Capitalizing on Diversity: Leveraging Next-Generation Advantages in Executive Pipelines

Capitalizing on Diversity: Leveraging Next-Generation Advantages in Executive Pipelines was originally published on Ivy Exec.

Financial services company DTCC has developed practices that let it capitalize on diversity.

From its entry-level hiring practices onward, the organization has created a pipeline that effectively prepares non-White, non-male, and non-heterosexual candidates for executive roles.

With this goal in mind, the company has developed D&I initiatives throughout the organization, including recruiting, mentorship, and training. DTCC aims to “fully integrate diversity and inclusion into all aspects of the DTCC community by fostering an environment where every employee is valued, respected, and feels they can play an active part in the company’s success.” 

DTCC has hit its target, receiving accolades as one of the best organizations for women and LGBTQ employees, as well as being added to the 2020 Diversity Best Practices Inclusion Index.

Why does it matter if executive pipelines capitalize on diversity? 

“A diverse workforce is more likely to understand your customers’ needs and come up with ideas to fulfill them. Diversity in the workplace will also increase employee morale and instill a desire to be more effective and work more efficiently,” said Prince Perelson and Associates.

Other benefits include increased innovation, less employee turnover, and a broader client base. 

How can you implement similar initiatives that capitalize on diversity in your executive pipeline?


✅ Implement diverse recruitment practices.

If you’re creating an executive pipeline, you want to start early.

How can you bring in diverse candidates who you can train for leadership roles?

The place to start is overhauling your recruitment. You might want to hire more diverse candidates, but if you haven’t mapped specific outcomes, you might not achieve this objective.

Effective D&I recruitment is more than just hiring more diverse candidates. It’s also modifying your job descriptions to be more inclusive and educating your workforce to recognize their biases. 

According to the hiring platform Lever, some D&I recruitment goals might be: 

  • “Proactively source ten candidates from underrepresented groups for every role.”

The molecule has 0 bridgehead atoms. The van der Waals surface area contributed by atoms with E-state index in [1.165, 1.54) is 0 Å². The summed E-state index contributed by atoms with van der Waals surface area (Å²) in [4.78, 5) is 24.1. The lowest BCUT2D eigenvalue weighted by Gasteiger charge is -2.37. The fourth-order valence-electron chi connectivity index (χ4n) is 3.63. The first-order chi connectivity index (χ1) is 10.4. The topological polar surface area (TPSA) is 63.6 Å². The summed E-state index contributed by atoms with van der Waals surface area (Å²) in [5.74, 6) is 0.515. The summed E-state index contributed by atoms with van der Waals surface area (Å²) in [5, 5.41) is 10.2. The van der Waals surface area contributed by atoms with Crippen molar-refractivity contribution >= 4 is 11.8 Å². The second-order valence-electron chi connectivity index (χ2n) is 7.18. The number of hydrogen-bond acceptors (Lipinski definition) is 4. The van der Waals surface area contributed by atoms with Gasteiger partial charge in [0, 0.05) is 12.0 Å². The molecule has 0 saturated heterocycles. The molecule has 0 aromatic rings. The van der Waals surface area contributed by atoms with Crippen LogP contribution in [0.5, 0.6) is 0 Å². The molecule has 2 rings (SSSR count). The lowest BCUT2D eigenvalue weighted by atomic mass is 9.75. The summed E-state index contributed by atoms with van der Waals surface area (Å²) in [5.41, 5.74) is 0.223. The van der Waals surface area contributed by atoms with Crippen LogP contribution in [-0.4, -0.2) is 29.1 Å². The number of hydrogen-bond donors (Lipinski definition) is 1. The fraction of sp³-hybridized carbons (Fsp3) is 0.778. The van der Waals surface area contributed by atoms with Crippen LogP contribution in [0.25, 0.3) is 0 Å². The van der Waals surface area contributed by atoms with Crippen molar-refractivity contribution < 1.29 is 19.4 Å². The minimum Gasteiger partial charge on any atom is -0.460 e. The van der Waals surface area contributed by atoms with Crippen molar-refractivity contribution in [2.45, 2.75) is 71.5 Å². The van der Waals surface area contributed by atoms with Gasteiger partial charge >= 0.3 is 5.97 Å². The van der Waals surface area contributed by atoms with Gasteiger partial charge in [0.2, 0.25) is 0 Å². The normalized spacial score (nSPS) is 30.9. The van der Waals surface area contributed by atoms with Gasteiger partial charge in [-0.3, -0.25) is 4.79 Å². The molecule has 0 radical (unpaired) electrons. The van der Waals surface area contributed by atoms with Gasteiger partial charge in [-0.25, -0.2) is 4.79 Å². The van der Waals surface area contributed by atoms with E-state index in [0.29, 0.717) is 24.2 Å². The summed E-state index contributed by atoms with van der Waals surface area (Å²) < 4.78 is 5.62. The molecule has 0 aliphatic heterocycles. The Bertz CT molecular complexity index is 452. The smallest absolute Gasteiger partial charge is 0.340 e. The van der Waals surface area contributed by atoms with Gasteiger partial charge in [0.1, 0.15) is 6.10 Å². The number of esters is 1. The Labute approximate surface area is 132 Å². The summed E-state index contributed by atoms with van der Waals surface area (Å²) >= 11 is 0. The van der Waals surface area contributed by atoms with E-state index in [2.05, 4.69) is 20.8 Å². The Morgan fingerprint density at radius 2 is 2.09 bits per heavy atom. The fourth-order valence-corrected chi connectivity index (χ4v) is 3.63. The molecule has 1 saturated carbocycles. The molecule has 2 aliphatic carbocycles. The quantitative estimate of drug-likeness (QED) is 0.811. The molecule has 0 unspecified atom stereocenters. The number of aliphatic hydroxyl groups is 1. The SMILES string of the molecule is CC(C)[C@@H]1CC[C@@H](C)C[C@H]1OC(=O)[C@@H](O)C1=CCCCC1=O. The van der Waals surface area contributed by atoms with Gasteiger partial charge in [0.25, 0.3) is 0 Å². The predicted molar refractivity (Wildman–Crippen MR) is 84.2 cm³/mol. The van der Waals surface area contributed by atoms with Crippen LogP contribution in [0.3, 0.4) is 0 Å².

• “Rewrite five evergreen job descriptions each month in Q1.”
  • “Get 30 percent of the company to attend unconscious bias training benefits of a diverse workforce.”


✅ Proactively recruit diverse candidates.

Even with these goals in place, you can’t meet your quotas if you don’t have diverse candidates applying for your open roles.

That’s why you want to actively recruit from programs and organizations that care about diversity.

“The Hispanic Alliance for Career Enhancement, Ascend (for Pan-Asian professionals), Catalyst (for women), and the Executive Leadership Council (for Black professionals) are some examples of strong national organizations that focus on diverse communities with powerful networks, programs, and resources,” said Annie Chow for Fortune.


✅ Use a structured interview process.

Bias can come into play during the interview process, despite your best intentions.

To keep bias from creeping in, make sure you’re asking all candidates the same questions. 

You should also consider adding a skills assessment that’s relevant to the role to assess candidates’ skills. Afterward, you could even evaluate the assessment blind, ensuring your neutrality. 

“A structured interview is a systematic approach to interviewing where you ask the same predetermined questions to all candidates in the same order, and you rate them with a standardized scoring system. This method is almost twice as effective as the traditional interview, reducing the likelihood of a bad hire,” said Nikoletta Bika for Workable.


✅ Develop a mentorship program.

One of the reasons that diverse candidates may not have been prepared for executive roles was that they didn’t receive mentorships. Historically, professionals would (often unintentionally) choose mentees who were like them – and if a company’s leaders were mostly White men, they would mentor younger White men. 

Research shows that mentors play an important role in ensuring diverse talents’ career development. But if companies don’t have intentional mentorship programs, diverse early- or mid-career professionals may not find senior-level mentors who can help them grow. 

Dr. Elisee (Eli) Joseph, a Black professor who earned his doctorate in business administration at 24, attributes his success to his mentors. Now, he emphasizes the importance of mentorships for other people of color. 

“I think companies frequently fail to create a structured plan for the professionals to accomplish their short-term and long-term goals…within the fast-paced corporate environment, many companies fail to take adequate time to understand the professional and plan for their success…” he explained in an interview with Forbes.


Capitalizing on Diversity in Your Executive Pipeline


Diverse companies reap considerable benefits. But building a more diverse leadership team takes time and energy.

Start by developing diverse recruitment practices and connections with diverse organizations. Then, ensure retention of your diverse candidates through structured interviews and mentorships. 

Only by starting at the pipeline’s entry point can you ensure that you have the dedicated and well-prepared diverse workforce to fill executive roles. 

“What other biases are potentially creeping into your processes and funneling people out? What differentiates your organization so that top, diverse talent wants to join your team?” asked Chow.

By Ivy Exec
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